International Body Language: 5 Gestures to Keep in Mind
When travelling or moving overseas, you might think that even if you don’t speak the language, some simple body language gestures will be able to get you by. This might be true at times, but it’s all too easy to make the mistake of inadvertently upsetting another person by making direct eye contact or making an innocent gesture. This is where you will need to be careful!
Knowing what certain gestures and body language means in foreign countries can mean the difference between making new friends or suffering anger and abuse. We have prepared some handy tips to ensure you are making new friends and positive experiences wherever in the world you are travelling or living!
Keep these 5 top gestures in mind when using them in a foreign country:
1. The OK. What do you think this sign means?
This is where it gets a bit tricky, as this hand symbol means a number of things. In Australia, America and many other western countries it means good, or all right. While in Japan it means money and when travelling through France and using the gesture it will mean zero. Interestingly, in Brazil it actually means the ‘unmentionable orifice’.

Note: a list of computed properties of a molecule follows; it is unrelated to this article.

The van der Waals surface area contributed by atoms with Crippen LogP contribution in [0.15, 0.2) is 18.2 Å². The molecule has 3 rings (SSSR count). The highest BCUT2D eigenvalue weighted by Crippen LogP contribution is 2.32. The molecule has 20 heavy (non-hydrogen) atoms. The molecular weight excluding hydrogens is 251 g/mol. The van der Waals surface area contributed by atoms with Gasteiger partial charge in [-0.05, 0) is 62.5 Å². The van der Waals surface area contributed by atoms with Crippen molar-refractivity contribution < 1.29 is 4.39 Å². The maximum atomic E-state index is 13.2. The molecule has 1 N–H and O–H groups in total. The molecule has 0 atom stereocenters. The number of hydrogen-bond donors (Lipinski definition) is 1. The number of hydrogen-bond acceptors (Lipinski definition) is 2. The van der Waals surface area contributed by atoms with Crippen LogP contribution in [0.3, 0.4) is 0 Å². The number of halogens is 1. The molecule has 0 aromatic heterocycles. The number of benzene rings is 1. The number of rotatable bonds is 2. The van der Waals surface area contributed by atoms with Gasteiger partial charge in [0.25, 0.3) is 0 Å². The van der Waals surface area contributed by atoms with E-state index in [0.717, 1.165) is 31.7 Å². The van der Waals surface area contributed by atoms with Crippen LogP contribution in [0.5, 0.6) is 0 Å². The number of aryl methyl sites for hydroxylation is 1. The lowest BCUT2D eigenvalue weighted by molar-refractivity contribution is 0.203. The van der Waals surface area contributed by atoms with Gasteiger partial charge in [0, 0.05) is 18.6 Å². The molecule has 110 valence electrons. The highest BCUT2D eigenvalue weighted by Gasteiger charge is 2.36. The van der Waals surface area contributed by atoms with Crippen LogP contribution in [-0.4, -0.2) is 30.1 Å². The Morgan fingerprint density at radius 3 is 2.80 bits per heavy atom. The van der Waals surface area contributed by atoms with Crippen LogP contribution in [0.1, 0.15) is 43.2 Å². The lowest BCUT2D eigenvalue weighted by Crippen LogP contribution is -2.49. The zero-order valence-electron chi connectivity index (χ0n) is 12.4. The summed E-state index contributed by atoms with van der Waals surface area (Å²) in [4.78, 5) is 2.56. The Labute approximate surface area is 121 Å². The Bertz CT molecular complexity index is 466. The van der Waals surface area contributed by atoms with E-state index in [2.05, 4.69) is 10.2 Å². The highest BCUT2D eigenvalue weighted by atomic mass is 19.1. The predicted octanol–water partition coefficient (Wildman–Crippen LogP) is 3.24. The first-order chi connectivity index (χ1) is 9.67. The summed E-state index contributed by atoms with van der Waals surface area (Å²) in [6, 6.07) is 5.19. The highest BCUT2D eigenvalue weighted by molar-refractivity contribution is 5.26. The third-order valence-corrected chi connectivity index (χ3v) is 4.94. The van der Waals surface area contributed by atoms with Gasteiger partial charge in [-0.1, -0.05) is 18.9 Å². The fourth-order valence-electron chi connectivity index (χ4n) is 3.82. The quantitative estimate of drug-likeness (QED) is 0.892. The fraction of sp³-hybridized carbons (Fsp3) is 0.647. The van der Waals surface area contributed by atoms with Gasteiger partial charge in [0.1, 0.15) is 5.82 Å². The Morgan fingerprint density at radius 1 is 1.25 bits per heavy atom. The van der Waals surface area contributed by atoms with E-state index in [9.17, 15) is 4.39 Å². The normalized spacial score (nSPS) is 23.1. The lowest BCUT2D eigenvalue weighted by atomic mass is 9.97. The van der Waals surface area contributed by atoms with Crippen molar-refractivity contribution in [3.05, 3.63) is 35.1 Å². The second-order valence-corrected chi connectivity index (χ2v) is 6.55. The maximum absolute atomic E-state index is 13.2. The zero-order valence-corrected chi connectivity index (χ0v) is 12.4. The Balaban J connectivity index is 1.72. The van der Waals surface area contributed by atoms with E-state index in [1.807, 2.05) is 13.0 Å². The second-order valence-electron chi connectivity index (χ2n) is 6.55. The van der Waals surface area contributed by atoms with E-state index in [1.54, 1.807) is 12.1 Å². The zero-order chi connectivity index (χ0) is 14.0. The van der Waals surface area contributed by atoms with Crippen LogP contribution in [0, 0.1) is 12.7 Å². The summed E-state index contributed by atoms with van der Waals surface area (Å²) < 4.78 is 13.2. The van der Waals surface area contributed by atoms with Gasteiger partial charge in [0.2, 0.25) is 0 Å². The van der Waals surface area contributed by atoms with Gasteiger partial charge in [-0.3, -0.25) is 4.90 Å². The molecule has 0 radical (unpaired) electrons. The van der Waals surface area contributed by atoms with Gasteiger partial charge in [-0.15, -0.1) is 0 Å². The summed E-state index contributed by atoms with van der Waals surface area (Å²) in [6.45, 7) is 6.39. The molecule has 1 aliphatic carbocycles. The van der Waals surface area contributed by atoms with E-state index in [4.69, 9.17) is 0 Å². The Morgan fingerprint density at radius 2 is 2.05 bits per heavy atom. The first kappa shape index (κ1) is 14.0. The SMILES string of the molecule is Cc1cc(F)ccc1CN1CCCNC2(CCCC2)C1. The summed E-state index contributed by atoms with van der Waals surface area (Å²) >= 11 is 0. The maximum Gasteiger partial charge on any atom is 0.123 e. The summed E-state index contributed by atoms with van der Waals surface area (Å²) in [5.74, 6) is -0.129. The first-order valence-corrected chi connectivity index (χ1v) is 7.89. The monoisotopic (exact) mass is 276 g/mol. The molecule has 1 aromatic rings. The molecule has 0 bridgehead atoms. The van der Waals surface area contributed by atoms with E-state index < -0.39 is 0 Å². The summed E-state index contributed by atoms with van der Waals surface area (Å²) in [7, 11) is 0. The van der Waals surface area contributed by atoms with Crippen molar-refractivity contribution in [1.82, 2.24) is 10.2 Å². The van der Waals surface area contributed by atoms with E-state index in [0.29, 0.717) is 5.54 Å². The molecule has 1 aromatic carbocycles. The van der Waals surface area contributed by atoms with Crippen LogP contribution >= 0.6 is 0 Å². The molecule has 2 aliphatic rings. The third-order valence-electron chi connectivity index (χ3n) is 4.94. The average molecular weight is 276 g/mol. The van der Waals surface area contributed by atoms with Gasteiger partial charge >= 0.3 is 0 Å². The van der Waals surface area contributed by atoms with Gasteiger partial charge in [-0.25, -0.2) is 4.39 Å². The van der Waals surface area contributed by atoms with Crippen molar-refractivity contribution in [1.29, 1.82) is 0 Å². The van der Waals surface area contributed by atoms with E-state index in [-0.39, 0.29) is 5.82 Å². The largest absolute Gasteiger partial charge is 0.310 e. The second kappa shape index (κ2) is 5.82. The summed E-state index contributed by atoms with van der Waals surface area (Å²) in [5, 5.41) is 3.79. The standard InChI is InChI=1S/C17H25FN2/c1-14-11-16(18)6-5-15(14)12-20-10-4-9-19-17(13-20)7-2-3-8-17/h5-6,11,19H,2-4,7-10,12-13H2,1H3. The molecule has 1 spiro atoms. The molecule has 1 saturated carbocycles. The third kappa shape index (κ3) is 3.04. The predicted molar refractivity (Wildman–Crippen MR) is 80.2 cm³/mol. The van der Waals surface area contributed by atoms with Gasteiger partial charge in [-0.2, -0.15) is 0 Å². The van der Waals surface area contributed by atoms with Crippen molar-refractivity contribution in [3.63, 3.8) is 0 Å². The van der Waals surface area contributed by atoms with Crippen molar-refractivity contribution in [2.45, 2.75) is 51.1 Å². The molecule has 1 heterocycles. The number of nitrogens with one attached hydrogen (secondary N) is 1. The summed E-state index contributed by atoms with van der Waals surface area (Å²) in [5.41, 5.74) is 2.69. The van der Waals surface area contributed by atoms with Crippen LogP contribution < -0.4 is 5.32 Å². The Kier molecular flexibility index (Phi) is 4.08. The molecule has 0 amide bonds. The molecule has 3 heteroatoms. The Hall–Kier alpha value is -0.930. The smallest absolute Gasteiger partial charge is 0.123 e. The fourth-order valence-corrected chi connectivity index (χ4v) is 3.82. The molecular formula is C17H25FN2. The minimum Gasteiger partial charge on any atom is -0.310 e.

2. The Corna.
This is a tricky one too as the corna symbol can be interpreted differently depending on where you are in the world. It can mean both a heavy metal symbol and a way to ward off bad luck and evil spirits. It even means goat in sign language.
3. Poking out your tongue.
When stepping off the plane into Tibet for the first time you might be shocked to find a Tibetan native poking their tongue out at you. But don’t be alarmed, it’s a good thing! In some parts of Tibet, sticking your tongue out is a friendly greeting, so why not do it back!
4. The thumbs up.
Let’s say you are eating dinner in the Middle East, and your waiter asks how you like your food. Because your mouth is full, so you give him a thumbs up to let
him know it’s a good meal. But stop, although a thumbs up gesture means ‘all right’ or ‘good’ in the Australia and many western countries, in some parts of the Middle East, it means you want to have sexual relations with the person you’re giving the thumbs up to. It’s probably best to think twice before giving the thumbs up we think!
5. Eye Contact
Whether your eye contact is accepted positively or negatively will really depend on where you are in the world. For us in Australia, making eye contact is expected and welcomed. Not making eye contact in Australia might make you appear rude. Brazilians go one step further; they look very long in the eyes. They see the eyes as mirrors of the soul and see this as a way to get to know you better. In many African countries however, it is extremely rude and disrespectful to make eye contact with older people or authorities and in Asian countries, people are not used to making eye contact. As you can see there is a world of difference here and something to be aware of when as an expat or traveler.
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